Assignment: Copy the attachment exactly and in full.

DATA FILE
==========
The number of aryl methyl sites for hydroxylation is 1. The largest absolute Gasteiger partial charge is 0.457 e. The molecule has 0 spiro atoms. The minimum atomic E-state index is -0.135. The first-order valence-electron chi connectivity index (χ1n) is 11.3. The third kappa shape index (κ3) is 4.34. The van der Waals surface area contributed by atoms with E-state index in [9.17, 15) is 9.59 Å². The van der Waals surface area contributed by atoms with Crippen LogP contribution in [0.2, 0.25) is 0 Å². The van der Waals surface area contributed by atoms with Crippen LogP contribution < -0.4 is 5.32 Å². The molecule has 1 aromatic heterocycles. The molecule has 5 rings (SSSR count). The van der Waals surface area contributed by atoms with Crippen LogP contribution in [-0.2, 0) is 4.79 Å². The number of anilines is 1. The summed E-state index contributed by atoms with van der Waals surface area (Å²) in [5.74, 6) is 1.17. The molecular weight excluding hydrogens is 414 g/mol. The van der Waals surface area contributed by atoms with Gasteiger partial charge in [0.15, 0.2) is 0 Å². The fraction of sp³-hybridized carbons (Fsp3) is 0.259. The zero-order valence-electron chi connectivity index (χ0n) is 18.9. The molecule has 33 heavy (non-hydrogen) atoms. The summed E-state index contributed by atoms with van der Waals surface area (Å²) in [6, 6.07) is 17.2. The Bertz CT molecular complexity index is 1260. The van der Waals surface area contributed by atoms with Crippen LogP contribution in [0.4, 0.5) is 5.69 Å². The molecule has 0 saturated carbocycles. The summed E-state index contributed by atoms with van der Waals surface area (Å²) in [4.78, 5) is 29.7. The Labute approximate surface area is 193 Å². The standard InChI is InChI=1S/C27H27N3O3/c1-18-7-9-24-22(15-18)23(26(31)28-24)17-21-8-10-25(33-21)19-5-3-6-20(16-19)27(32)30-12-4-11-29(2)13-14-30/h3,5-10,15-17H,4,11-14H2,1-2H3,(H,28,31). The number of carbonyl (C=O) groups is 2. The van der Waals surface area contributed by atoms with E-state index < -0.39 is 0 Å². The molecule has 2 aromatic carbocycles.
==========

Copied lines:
The number of aryl methyl sites for hydroxylation is 1. The largest absolute Gasteiger partial charge is 0.457 e. The molecule has 0 spiro atoms. The minimum atomic E-state index is -0.135. The first-order valence-electron chi connectivity index (χ1n) is 11.3. The third kappa shape index (κ3) is 4.34. The van der Waals surface area contributed by atoms with E-state index in [9.17, 15) is 9.59 Å². The van der Waals surface area contributed by atoms with Crippen LogP contribution in [0.2, 0.25) is 0 Å². The van der Waals surface area contributed by atoms with Crippen LogP contribution < -0.4 is 5.32 Å². The molecule has 1 aromatic heterocycles. The molecule has 5 rings (SSSR count). The van der Waals surface area contributed by atoms with Crippen LogP contribution in [-0.2, 0) is 4.79 Å². The number of anilines is 1. The summed E-state index contributed by atoms with van der Waals surface area (Å²) in [5.74, 6) is 1.17. The molecular weight excluding hydrogens is 414 g/mol. The van der Waals surface area contributed by atoms with Gasteiger partial charge in [0.15, 0.2) is 0 Å². The fraction of sp³-hybridized carbons (Fsp3) is 0.259. The zero-order valence-electron chi connectivity index (χ0n) is 18.9. The molecule has 33 heavy (non-hydrogen) atoms. The summed E-state index contributed by atoms with van der Waals surface area (Å²) in [6, 6.07) is 17.2. The Bertz CT molecular complexity index is 1260. The van der Waals surface area contributed by atoms with Crippen LogP contribution in [0.4, 0.5) is 5.69 Å². The molecule has 0 saturated carbocycles. The summed E-state index contributed by atoms with van der Waals surface area (Å²) in [4.78, 5) is 29.7. The Labute approximate surface area is 193 Å². The standard InChI is InChI=1S/C27H27N3O3/c1-18-7-9-24-22(15-18)23(26(31)28-24)17-21-8-10-25(33-21)19-5-3-6-20(16-19)27(32)30-12-4-11-29(2)13-14-30/h3,5-10,15-17H,4,11-14H2,1-2H3,(H,28,31). The number of carbonyl (C=O) groups is 2. The van der Waals surface area contributed by atoms with E-state index < -0.39 is 0 Å². The molecule has 2 aromatic carbocycles.